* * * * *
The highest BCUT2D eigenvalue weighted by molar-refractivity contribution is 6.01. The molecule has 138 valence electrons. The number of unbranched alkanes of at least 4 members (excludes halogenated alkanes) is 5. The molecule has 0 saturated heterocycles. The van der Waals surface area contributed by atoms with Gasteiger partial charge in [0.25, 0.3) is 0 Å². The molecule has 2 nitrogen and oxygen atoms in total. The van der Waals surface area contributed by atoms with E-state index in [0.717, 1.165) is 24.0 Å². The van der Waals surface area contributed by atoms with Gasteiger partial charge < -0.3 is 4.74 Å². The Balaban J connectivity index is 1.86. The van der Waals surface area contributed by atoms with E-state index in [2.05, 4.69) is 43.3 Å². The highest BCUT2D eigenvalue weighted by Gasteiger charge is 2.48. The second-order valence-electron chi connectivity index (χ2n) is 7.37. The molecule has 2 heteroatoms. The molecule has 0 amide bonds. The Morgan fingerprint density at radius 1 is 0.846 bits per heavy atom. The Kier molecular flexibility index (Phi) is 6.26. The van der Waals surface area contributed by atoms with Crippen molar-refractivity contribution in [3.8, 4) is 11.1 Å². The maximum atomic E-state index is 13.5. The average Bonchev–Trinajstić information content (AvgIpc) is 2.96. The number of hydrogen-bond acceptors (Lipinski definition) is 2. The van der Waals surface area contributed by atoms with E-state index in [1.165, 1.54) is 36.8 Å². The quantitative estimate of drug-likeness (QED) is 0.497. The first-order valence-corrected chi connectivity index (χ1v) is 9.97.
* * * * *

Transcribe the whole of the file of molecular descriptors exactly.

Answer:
The highest BCUT2D eigenvalue weighted by molar-refractivity contribution is 6.01. The molecule has 138 valence electrons. The number of unbranched alkanes of at least 4 members (excludes halogenated alkanes) is 5. The molecule has 0 saturated heterocycles. The van der Waals surface area contributed by atoms with Gasteiger partial charge in [0.25, 0.3) is 0 Å². The molecule has 2 nitrogen and oxygen atoms in total. The van der Waals surface area contributed by atoms with E-state index in [0.717, 1.165) is 24.0 Å². The van der Waals surface area contributed by atoms with Gasteiger partial charge < -0.3 is 4.74 Å². The Balaban J connectivity index is 1.86. The van der Waals surface area contributed by atoms with E-state index in [2.05, 4.69) is 43.3 Å². The highest BCUT2D eigenvalue weighted by Gasteiger charge is 2.48. The second-order valence-electron chi connectivity index (χ2n) is 7.37. The molecule has 2 heteroatoms. The molecule has 0 amide bonds. The Morgan fingerprint density at radius 1 is 0.846 bits per heavy atom. The Kier molecular flexibility index (Phi) is 6.26. The van der Waals surface area contributed by atoms with Crippen molar-refractivity contribution in [3.8, 4) is 11.1 Å². The maximum atomic E-state index is 13.5. The average Bonchev–Trinajstić information content (AvgIpc) is 2.96. The number of hydrogen-bond acceptors (Lipinski definition) is 2. The van der Waals surface area contributed by atoms with E-state index in [1.165, 1.54) is 36.8 Å². The quantitative estimate of drug-likeness (QED) is 0.497. The first-order valence-corrected chi connectivity index (χ1v) is 9.97.